I've been coming to better understand Buffy's character in light of how hard it is for her to connect to others (after all the tragedies and loss she's suffered over the years) and that she's basically locked up her heart and doesn't open it up to new people (she only says "I love you" to the Core and Dawn who was hardwired into her heart and mind). That her love is "blinding" and that's why she pulls away from it. It became harder and harder for her to say "I love you" starting in Season 5 and I think she's afraid of the tragedy and pain that comes from admitting that she loves someone, thereby loving them fully and openly leading to immense pain at losing them. She loved Angel in that way --- tragedy and pain. She loved her mom --- tragedy and pain. She loved Dawn that openly in Season 5 and Dawn constantly being in peril led to Buffy going into a catatonic state and even threatening to renounce her duties as slayer, even let the world end to protect Dawn. And arguably, her love for Dawn led to her giving up her own life in order to save her. Love that powerful is frightening and that's how Buffy loves - she loves "with all of [her] soul. It's brighter than the fire ... blinding. That's why you pull away from it." Her love overcomes her entire being.
I actually see Buffy referring to her love for Spike throughout Season 7 but just not being able to admit it openly because she has to deny her love or else she's opening herself to the pain of losing her loved one. "Love is pain" and Buffy continues to fear that pain.
Moments like "why does everyone think I'm still in love with Spike?" to her telling Angel Spike was "in [her] heart" - a vague euphemism that essentially means she loves him. The heart is emotionally symbolic of love - what other interpretation does this statement give us but that Buffy *does* love Spike but is afraid to admit it? Only when Spike is sacrificing his life does she find the courage to admit her feelings because 1) it's her last chance 2) Spike needs to know how she really feels and 3) his courageous sacrifice in turn inspires her to be brave.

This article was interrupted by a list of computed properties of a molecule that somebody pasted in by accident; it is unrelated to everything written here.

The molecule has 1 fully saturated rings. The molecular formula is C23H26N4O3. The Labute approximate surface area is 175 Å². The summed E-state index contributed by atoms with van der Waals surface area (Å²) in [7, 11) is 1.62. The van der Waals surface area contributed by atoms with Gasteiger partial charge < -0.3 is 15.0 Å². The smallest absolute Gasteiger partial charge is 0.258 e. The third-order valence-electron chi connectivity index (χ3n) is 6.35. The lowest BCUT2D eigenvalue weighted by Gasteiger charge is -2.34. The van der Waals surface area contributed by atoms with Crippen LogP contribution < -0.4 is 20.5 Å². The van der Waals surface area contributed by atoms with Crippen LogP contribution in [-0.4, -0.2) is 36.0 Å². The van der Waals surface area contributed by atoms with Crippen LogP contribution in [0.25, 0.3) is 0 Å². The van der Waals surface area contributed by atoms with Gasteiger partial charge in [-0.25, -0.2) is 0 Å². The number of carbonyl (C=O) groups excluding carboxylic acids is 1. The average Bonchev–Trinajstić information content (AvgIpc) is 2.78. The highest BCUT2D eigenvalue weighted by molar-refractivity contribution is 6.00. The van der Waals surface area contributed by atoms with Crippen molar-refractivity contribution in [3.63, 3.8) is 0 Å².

Looking at the Spuffy story of Season 6 and 7, I see it as a tale of Buffy denying love or even the ability to love someone. Yet Spike continues to fight for her affection and in the end, she finally overcomes her fear to admit her feelings. The tragedy is that it's too little, too late. But it was real and it was a hard-won moment. I think the sad thing was that Spike didn't believe her in the end. She had protested so much that he finally came to the conclusion he wasn't worthy of her love. Their relationship was never easy, even to the very end. If that is the end.
I'll admit I think Spike didn't believe her when she said "I love you." I think the way he acts during AtS season 5 confirms that too. He even tells Angel that Buffy never loved him and that he doesn't think he has a chance with her.
I find their relationship always took the more difficult and complex route. The great romance moniker would more readily fit Buffy/Angel in a simplistic sense. With Buffy and Spike it's always felt more like an uphill battle against circumstances caused by each person's inner hangups. Buffy's fear of opening her heart to Spike, what loving him would say about her own inner darkness and the potential for pain afterwards. Spike's battle with his inner demon, his struggle to be worthy and his desire for love.
I find beautiful symmetry in Spike chasing Buffy for love and her running away, only to stop pursuing her when he gets a soul. Once he stops the chase, Buffy becomes the initiator of emotional support, no longer running but slowly building trust and the ability to declare herself. They're always chasing each other or avoiding each other. Fear and desire.
It's a wonderful follow-up to the Buffy/Angel tortured love story of loving each other so much but outside forces ultimately conspiring to keep them apart. With Buffy and Spike, it's their own inner hangups. When Buffy finally finds the courage to open her heart to him, it's now Spike who is too afraid, too guilty, feeling too unworthy to meet her.
It truly is a dance. A tango. Spike advances, Buffy retreats. Buffy advances, Spike retreats. It's part of why I feel their story hasn't ended where as Buffy/Angel feels like it's indefinitely on hold. Buffy/Spike feels more like an interlude before the dance begins again. But that's my hopeful side rearing its overly optimistic head. Or at least it feels that way in the fandom.